[EM] MMPO objections (hopefully better posted)
email9648742 at gmail.com
Sat Sep 17 13:51:59 PDT 2016
---------- Forwarded message ----------
From: "Michael Ossipoff" <email9648742 at gmail.com>
Date: Sep 17, 2016 12:52 PM
Subject: MMPO objections
To: <t at gmail.com>
Though NEO, so far, to me at least, seems to show promise, it hasn't been
thoroughly checked out enough to be a proposal.
But it's different with MMPO. We've heard people's best arguments against
MMPO, & it can be said to have already been well-discussed.
No rank method's result will always look right. All will sometimes do
A method optimized for 1 purpose or standard can't do well by other
MMPO achieves what it achieves by looking only at pairwise unpreferredness.
It isn't a positional method, & so you can find an example in which it does
In Kevin's bad-example, it chooses someone twice as bottom-voted as the
other candidates, & nearly not top-voted at all.
It certainly isn't a positional method
MMPO isn't a pairwise-defeats method. So you can find an example where it
does terribly by pairwise defeats.
In Kevin's example, it elects the Condorcet loser, who pairwise loses to
the others by 1000 to 1, if X = 1000.
It certainly isn't a pairwise defeats method.
We've been looking at pairwise defeats methods for so long that we tend,
maybe subconsciously, to evaluate by pairwise defeats standards.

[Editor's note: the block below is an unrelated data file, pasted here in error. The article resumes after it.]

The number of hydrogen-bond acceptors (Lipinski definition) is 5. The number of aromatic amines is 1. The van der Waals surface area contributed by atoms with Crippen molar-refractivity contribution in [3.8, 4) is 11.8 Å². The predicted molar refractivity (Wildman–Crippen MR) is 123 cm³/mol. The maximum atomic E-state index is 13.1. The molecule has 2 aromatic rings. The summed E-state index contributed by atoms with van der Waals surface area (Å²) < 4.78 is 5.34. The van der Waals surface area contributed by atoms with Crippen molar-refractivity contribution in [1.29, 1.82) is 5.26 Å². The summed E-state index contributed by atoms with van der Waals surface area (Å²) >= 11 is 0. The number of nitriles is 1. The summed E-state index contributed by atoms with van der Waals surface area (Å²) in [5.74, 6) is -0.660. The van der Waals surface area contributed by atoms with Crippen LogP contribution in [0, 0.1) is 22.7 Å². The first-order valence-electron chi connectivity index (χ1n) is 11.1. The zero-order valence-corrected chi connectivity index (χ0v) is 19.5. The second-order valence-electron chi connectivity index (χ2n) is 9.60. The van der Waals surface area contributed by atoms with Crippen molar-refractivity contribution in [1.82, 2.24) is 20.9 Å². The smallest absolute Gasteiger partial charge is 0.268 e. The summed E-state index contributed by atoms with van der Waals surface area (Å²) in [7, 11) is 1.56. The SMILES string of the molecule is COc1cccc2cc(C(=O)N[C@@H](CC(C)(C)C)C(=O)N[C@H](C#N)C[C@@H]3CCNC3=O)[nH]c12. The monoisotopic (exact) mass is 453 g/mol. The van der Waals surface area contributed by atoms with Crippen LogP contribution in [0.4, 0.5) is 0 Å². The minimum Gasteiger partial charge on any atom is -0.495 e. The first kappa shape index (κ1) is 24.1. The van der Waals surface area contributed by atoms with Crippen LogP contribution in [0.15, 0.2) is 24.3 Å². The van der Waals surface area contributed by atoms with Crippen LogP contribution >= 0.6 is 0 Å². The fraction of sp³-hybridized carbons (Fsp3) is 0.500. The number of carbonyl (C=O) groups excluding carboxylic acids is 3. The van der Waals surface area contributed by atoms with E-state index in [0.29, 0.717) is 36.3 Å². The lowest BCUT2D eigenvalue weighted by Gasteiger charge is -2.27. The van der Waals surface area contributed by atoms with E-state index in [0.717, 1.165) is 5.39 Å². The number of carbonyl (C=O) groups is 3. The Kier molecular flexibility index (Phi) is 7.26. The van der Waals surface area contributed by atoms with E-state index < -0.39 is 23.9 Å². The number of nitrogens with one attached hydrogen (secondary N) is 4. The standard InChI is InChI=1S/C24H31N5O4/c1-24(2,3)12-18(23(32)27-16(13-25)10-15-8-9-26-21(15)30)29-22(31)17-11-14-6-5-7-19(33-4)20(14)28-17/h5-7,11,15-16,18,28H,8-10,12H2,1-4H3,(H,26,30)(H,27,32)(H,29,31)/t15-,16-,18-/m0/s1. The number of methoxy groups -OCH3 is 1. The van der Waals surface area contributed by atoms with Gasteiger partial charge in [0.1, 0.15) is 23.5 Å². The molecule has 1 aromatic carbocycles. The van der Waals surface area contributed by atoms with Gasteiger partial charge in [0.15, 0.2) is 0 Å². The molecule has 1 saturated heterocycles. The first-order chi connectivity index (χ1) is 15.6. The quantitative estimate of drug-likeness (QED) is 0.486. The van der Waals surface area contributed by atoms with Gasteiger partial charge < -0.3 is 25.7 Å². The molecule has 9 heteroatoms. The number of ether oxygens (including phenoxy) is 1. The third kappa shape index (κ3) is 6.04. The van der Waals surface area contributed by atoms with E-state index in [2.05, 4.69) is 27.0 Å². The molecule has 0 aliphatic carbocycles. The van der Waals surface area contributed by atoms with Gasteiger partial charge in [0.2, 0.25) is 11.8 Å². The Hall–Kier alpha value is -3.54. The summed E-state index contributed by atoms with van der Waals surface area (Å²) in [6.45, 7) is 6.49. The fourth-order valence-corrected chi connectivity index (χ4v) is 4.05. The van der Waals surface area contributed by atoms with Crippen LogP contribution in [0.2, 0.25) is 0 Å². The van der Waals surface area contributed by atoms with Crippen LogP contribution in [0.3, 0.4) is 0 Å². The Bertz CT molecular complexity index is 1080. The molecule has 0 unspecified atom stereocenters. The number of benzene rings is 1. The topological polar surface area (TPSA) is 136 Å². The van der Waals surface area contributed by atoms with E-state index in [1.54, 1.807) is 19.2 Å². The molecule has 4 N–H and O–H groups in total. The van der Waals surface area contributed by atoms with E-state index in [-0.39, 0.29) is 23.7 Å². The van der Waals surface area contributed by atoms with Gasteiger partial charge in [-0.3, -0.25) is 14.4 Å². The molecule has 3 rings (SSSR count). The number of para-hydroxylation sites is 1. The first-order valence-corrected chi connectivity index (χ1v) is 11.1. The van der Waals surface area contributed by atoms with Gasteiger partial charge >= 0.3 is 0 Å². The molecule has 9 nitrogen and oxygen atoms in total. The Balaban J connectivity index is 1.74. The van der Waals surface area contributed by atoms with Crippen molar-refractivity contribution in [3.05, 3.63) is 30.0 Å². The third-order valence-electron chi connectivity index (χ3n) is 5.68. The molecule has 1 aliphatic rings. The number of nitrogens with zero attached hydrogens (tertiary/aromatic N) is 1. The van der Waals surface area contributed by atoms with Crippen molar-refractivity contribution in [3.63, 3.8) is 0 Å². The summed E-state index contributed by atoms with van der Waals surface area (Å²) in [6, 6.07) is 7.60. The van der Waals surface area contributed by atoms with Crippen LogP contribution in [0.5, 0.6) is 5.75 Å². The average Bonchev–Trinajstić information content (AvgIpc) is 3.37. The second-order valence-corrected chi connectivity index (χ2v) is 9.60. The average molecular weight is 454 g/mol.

A "beats-diagram" shows
an "=" sign between A & B. They have no defeat, but C has one.
But look under that "=" sign. Half the voters bottom-vote A, & the other
half bottom-end vote B.
Say two groups both despise eachother. Does that mutual despising cancel
out, making both groups un-despised?
But that's the fallacy that the beats-diagram & its "=" sign allows you to
If the A voters voted among themselves, between B & C, they'd choose C.
If the B voters voted among themselves, between A & C, they'd choose C.
C is the compromise preferred by the A voters, & by the C voters, to
Yes, it's natural to reject a low-favoriteness compromise. Rob Richie would
Of course this bad-example makes that compromise as little top-voted as
I've told, here, why the bad-example isn't as bad as you think.
It doesn't look good by standards other than the one by which it achieves
the elusive goal of MAM-like strategy, without chicken-dilemma.
Distinguish between a harmless election of a low favoriteness compromise, a
compromise outcome that looks bad to an outside observer vs an actual
practical problem, one that will routinely
make strategy problems for voters, and give tangibly (not just
aesthetically) bad results.
When proposing better voting to a community of jurisdiction, of whatever
size, offer them a list of methods, telling the objections to each, & their
answers. ...& telling the advantages of each.
It would be irresponsible to leave out one with an impressive, unique,
powerful combination of strategy advantages.
Let the community, jts voters &/or the initiative proposal committee choose
for themselves. It isn't necessary to make decisions for them.
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